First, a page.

The outcast caught herself before she thought of her children's other mother, the golden-haired nymph with eyes the color of a summer sky who had won her heart so long ago. She couldn't stop herself from remembering the day they met, Sailor Venus saving the unfortunate Senshi from Kunzite and Zoisite, standing tall and proud on a building overlooking the construction site, golden hair blowing in the wind. Even back then, fourteen years old, she had been magnificent. Then, the next day, when Usagi vanished, Aino Minako had come to the shrine—her shrine, her home—and officially joined the Senshi, going with them to find Usagi. Years later, Minako returned to that same shrine, breathless, smiling, as the sun broke over Tokyo and two soul mates met, separated for so long, brought back together at last after finally remembering their previous lives. From that day on, they were inseparable, one soul with two bodies, lovers then wives. As the time of Earth drew to a close, they created a family at that shrine, waiting for the day when Crystal Tokyo could finally become a reality.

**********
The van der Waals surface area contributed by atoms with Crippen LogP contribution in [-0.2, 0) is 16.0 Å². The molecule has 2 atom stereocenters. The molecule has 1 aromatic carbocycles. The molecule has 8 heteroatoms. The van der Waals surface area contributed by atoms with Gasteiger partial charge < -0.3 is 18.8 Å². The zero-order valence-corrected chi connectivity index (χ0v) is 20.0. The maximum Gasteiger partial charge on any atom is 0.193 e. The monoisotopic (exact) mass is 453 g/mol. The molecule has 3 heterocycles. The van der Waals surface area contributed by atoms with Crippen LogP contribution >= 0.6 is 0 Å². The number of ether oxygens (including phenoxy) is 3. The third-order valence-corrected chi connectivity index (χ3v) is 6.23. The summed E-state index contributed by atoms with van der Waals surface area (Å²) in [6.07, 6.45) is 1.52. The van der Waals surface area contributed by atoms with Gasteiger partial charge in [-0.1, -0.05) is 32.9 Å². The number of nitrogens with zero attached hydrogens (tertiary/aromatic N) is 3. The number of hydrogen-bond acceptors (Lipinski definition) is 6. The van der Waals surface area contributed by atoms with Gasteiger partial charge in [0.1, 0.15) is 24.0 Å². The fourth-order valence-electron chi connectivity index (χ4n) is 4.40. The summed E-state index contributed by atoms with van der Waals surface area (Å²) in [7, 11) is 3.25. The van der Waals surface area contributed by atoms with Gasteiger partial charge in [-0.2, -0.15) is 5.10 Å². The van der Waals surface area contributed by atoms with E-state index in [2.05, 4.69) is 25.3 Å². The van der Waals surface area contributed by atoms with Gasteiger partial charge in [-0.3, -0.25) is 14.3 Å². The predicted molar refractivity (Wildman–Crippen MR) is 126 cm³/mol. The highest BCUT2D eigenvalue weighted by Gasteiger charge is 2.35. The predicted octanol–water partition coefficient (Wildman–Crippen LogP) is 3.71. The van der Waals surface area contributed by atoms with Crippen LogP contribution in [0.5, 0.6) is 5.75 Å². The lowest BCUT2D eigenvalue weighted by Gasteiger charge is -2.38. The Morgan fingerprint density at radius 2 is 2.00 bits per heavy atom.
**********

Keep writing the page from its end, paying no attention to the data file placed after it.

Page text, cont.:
She clenched her fist, feeling fire build within her, as she remembered just a month ago when those loving blue eyes turned hard in hatred, anger causing the other woman to glow gold, the outcast's actions disappointing and infuriating Minako. Without giving her wife a chance for apology, she threw her out of the palace, the Queen banishing her from Earth and forbidding her from visiting the Moon. She was a true outcast, banned from Crystal Tokyo, the world she almost destroyed in her stupidity, the people who would hate her until they forgot her completely. And she, immortal, would live forever on the planet of her god, a god who had looked at her and shook his head, vanishing, forsaking her forever. All she had left was her power, the power that destroyed her life.